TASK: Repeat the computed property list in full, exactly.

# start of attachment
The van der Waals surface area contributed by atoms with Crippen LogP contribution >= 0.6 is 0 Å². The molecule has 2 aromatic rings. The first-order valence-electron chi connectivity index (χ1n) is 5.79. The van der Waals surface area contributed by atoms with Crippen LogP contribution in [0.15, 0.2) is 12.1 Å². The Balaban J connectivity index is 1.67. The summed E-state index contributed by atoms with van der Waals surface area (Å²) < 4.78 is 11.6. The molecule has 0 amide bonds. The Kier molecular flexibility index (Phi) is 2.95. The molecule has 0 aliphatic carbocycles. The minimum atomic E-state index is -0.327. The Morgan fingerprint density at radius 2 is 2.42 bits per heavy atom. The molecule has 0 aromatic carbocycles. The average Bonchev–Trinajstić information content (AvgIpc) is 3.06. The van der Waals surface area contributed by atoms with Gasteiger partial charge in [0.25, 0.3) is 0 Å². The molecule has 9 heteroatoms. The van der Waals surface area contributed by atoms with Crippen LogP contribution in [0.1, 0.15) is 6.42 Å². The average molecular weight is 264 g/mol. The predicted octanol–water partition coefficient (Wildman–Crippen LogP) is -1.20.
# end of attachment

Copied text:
The van der Waals surface area contributed by atoms with Crippen LogP contribution >= 0.6 is 0 Å². The molecule has 2 aromatic rings. The first-order valence-electron chi connectivity index (χ1n) is 5.79. The van der Waals surface area contributed by atoms with Crippen LogP contribution in [0.15, 0.2) is 12.1 Å². The Balaban J connectivity index is 1.67. The summed E-state index contributed by atoms with van der Waals surface area (Å²) < 4.78 is 11.6. The molecule has 0 amide bonds. The Kier molecular flexibility index (Phi) is 2.95. The molecule has 0 aliphatic carbocycles. The minimum atomic E-state index is -0.327. The Morgan fingerprint density at radius 2 is 2.42 bits per heavy atom. The molecule has 0 aromatic carbocycles. The average Bonchev–Trinajstić information content (AvgIpc) is 3.06. The van der Waals surface area contributed by atoms with Gasteiger partial charge in [0.25, 0.3) is 0 Å². The molecule has 9 heteroatoms. The van der Waals surface area contributed by atoms with Crippen LogP contribution in [0.1, 0.15) is 6.42 Å². The average molecular weight is 264 g/mol. The predicted octanol–water partition coefficient (Wildman–Crippen LogP) is -1.20.